Climate change is killing trees in cities, forcing changes in urban planning.
Just as climate change has damaged over 10 million hectares of forests in the Canadian province of British Columbia, it is killing trees in cities too.
In urban environments, trees are threatened by heatwaves and lack of rain, both predicted to increase in coming decades. Towns and cities are often home to a great diversity of trees, including those with a high tolerance of climate extremes, but species’ selection criteria and climate-risk assessments are poorly documented. Tree selection and planning are important.
Urban forests are made up of trees, shrubs and other plants grown in streetscapes, parks and greenways, as well as already existing native vegetation. They benefit humans by reducing heat, absorbing air pollution, providing homes for wildlife, and improving health. These forests surround built environments, such as concrete structures, streets, pedestrian walkways and bike paths, all of which amplify the effects of climate warming. People also enjoy looking at trees, which is important. Access to these green spaces enhances our connections with nature and improves mental health, particularly during pandemic lockdowns.
Although urban forests are affected by climate change, they are also critical in making our cities liveable and resilient to climate change. For example, planting and preserving trees, particularly large ones, can help reduce urban heat by shading buildings and pavements, providing natural cooling and reducing energy use. Urban trees also help via transpiration — the evaporation of water that is released to the air through plant leaves — resulting in localised cooling.
Many cities around the world are now building resilience through urban greening, as governments and communities gain a better understanding of the changing climate. However, climate projections have not been readily accessible or widely used in urban landscape planning. Increases in tree canopy cover need to be planned decades in advance due to their slow growth. But so far, local government decisions are more often based on what’s been historically planted, which may no longer suit — contributing to the failures of urban species in extreme climate conditions today. For example, more than half (53 percent) of 1,342 tree species currently growing in 22 Australian cities are vulnerable to high temperatures and low rainfall in at least one city where they are planted.
The lack of data on the environmental tolerance of urban plants exacerbates uncertainties around decision-making. Councils and municipalities do not keep consistent records of failure rates of new or established trees. Anecdotal knowledge is instead shared by staff, contractors and community members, but has limited applicability to areas outside the specific municipality and is not publicly available.
Urban forests are typically closely stewarded and managed — including by watering through periods of drought — combatting some of the negative effects of climate change. This can help some tree species to survive in regions where they would not naturally occur. However, irrigation is not a sustainable solution in many places due to globally increasing water shortages.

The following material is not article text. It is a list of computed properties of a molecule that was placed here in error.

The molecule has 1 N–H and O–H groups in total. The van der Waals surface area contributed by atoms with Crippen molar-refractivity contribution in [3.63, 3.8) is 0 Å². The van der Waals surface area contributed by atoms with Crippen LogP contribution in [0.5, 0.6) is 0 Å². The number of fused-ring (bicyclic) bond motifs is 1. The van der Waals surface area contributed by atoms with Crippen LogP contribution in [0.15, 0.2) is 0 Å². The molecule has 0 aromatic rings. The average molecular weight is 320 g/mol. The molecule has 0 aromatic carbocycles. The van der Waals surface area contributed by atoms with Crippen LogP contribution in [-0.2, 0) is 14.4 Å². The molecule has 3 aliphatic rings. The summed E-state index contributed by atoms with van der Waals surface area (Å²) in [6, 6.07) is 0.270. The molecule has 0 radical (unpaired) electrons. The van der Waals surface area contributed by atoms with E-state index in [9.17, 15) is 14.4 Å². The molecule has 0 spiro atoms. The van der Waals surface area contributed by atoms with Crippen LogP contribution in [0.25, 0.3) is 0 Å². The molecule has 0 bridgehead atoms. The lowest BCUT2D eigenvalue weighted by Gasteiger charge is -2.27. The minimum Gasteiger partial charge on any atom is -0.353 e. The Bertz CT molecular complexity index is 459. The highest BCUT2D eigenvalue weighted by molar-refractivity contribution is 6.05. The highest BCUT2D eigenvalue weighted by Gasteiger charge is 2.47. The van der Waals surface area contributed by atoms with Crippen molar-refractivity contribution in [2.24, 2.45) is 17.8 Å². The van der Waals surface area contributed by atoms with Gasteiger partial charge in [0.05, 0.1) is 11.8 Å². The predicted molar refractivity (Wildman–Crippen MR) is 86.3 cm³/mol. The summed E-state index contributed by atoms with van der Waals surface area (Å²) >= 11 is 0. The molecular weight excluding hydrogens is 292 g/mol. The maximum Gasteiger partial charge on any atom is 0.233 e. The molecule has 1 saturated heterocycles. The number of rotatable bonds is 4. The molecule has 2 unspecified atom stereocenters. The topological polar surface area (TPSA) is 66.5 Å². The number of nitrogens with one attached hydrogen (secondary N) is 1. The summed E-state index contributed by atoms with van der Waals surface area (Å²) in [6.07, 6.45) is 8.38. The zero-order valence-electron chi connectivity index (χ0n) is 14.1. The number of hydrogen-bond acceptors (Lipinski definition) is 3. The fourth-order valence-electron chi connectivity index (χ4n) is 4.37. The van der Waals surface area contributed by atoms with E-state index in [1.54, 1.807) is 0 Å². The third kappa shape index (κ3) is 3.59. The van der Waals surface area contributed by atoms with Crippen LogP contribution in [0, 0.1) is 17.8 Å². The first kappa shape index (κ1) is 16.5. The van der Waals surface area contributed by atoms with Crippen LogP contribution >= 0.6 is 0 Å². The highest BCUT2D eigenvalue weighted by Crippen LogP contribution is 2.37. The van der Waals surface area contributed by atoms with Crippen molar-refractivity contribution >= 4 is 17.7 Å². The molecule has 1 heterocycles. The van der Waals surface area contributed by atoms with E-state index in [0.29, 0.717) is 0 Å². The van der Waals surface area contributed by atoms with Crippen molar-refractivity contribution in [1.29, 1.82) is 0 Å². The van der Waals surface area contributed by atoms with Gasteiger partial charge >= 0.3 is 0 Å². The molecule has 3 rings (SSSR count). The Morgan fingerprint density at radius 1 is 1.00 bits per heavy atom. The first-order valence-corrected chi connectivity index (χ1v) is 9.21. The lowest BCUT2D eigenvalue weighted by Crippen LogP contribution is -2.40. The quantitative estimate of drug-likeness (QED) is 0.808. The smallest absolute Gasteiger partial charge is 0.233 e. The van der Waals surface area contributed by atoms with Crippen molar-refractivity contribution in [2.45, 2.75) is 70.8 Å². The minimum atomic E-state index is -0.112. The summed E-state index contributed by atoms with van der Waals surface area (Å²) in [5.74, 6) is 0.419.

We need to choose the right trees for the right location. Identifying and quantifying what leads to poor growth or death can optimise resources and minimise financial losses for local governments and residents. To maintain sustainable urban forests in a changing climate, it will be necessary to improve our knowledge of urban plants’ heat and drought tolerance, along with efficient maintenance of urban plantings and detailed monitoring through time.
The trees left to protect the hotter cities of the future will depend on the planning actions we make today.
Dr Manuel Esperon-Rodriguez is a postdoctoral fellow at Western Sydney University. His current areas of research mainly focus on urban ecology, landscape ecology, vulnerability and climate change.
Professor Sally Power is an ecosystems ecologist t Western Sydney University. She studies the direct and indirect effects of climate change on plants and ecosystems, including urban ecosystems.
Professor Mark Tjoelker is the Associate Director of the Hawkesbury Institute for the Environment at Western Sydney University. He an internationally recognised expert on the physiology and ecology of forest trees and climate change biology, particularly the role of climate effects on tree physiology and growth.
The authors received funding from the Hort Frontiers Green Cities Fund, part of the Hort Frontiers strategic partnership initiative developed by Hort Innovation, with co-investment from Macquarie University, Western Sydney University and the NSW Department of Planning, Industry and Environment and contributions from the Australian Government.
This article has been republished in the wake of heatwaves in India, China and Europe. It first appeared on March 11, 2022.
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